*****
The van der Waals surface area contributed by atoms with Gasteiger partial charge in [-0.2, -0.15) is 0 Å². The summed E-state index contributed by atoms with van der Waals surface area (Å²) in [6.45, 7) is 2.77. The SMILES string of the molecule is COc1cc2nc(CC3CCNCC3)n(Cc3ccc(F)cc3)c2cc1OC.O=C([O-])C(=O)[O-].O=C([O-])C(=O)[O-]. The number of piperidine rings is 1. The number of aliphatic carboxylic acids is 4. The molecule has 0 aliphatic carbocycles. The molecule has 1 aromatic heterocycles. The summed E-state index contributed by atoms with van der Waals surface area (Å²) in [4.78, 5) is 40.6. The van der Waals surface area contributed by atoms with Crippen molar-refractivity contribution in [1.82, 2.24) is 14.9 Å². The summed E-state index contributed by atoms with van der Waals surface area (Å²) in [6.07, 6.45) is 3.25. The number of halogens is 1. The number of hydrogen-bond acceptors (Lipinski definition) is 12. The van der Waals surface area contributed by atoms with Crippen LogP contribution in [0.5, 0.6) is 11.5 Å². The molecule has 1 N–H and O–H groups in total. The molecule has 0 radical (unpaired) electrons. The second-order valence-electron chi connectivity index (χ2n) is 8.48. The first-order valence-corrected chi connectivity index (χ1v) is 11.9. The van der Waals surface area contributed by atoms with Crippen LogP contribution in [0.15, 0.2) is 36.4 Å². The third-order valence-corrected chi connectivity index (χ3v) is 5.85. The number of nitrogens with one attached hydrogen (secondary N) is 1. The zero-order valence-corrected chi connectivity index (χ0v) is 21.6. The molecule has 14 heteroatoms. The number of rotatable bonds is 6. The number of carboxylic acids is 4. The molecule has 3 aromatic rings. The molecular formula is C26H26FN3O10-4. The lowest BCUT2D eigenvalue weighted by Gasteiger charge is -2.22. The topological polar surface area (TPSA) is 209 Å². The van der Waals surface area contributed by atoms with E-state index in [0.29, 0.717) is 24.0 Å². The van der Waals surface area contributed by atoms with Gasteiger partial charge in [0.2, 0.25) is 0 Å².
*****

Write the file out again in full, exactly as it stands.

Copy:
The van der Waals surface area contributed by atoms with Gasteiger partial charge in [-0.2, -0.15) is 0 Å². The summed E-state index contributed by atoms with van der Waals surface area (Å²) in [6.45, 7) is 2.77. The SMILES string of the molecule is COc1cc2nc(CC3CCNCC3)n(Cc3ccc(F)cc3)c2cc1OC.O=C([O-])C(=O)[O-].O=C([O-])C(=O)[O-]. The number of piperidine rings is 1. The number of aliphatic carboxylic acids is 4. The molecule has 0 aliphatic carbocycles. The molecule has 1 aromatic heterocycles. The summed E-state index contributed by atoms with van der Waals surface area (Å²) in [4.78, 5) is 40.6. The van der Waals surface area contributed by atoms with Crippen molar-refractivity contribution in [1.82, 2.24) is 14.9 Å². The summed E-state index contributed by atoms with van der Waals surface area (Å²) in [6.07, 6.45) is 3.25. The number of halogens is 1. The number of hydrogen-bond acceptors (Lipinski definition) is 12. The van der Waals surface area contributed by atoms with Crippen LogP contribution in [0.5, 0.6) is 11.5 Å². The molecule has 1 N–H and O–H groups in total. The molecule has 0 radical (unpaired) electrons. The second-order valence-electron chi connectivity index (χ2n) is 8.48. The first-order valence-corrected chi connectivity index (χ1v) is 11.9. The van der Waals surface area contributed by atoms with Crippen LogP contribution in [0.15, 0.2) is 36.4 Å². The third-order valence-corrected chi connectivity index (χ3v) is 5.85. The number of nitrogens with one attached hydrogen (secondary N) is 1. The zero-order valence-corrected chi connectivity index (χ0v) is 21.6. The molecule has 14 heteroatoms. The number of rotatable bonds is 6. The number of carboxylic acids is 4. The molecule has 3 aromatic rings. The molecular formula is C26H26FN3O10-4. The lowest BCUT2D eigenvalue weighted by Gasteiger charge is -2.22. The topological polar surface area (TPSA) is 209 Å². The van der Waals surface area contributed by atoms with E-state index in [0.29, 0.717) is 24.0 Å². The van der Waals surface area contributed by atoms with Gasteiger partial charge in [0.2, 0.25) is 0 Å².